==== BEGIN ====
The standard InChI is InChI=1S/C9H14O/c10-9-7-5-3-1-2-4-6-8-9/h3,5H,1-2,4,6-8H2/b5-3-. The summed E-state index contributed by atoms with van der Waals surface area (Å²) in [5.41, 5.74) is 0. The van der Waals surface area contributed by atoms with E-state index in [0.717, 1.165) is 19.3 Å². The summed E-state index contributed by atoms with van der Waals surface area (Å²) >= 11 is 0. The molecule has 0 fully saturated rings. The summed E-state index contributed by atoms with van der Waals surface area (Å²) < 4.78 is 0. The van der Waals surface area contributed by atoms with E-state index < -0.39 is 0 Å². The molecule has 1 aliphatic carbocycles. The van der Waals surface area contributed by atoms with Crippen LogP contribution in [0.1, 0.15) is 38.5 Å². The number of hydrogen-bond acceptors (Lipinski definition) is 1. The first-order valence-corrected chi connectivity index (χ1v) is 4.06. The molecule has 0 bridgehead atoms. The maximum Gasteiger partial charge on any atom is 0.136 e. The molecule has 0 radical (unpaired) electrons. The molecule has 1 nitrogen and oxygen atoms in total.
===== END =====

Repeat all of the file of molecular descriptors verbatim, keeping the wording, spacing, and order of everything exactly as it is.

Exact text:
The standard InChI is InChI=1S/C9H14O/c10-9-7-5-3-1-2-4-6-8-9/h3,5H,1-2,4,6-8H2/b5-3-. The summed E-state index contributed by atoms with van der Waals surface area (Å²) in [5.41, 5.74) is 0. The van der Waals surface area contributed by atoms with E-state index in [0.717, 1.165) is 19.3 Å². The summed E-state index contributed by atoms with van der Waals surface area (Å²) >= 11 is 0. The molecule has 0 fully saturated rings. The summed E-state index contributed by atoms with van der Waals surface area (Å²) < 4.78 is 0. The van der Waals surface area contributed by atoms with E-state index < -0.39 is 0 Å². The molecule has 1 aliphatic carbocycles. The van der Waals surface area contributed by atoms with Crippen LogP contribution in [0.1, 0.15) is 38.5 Å². The number of hydrogen-bond acceptors (Lipinski definition) is 1. The first-order valence-corrected chi connectivity index (χ1v) is 4.06. The molecule has 0 bridgehead atoms. The maximum Gasteiger partial charge on any atom is 0.136 e. The molecule has 0 radical (unpaired) electrons. The molecule has 1 nitrogen and oxygen atoms in total.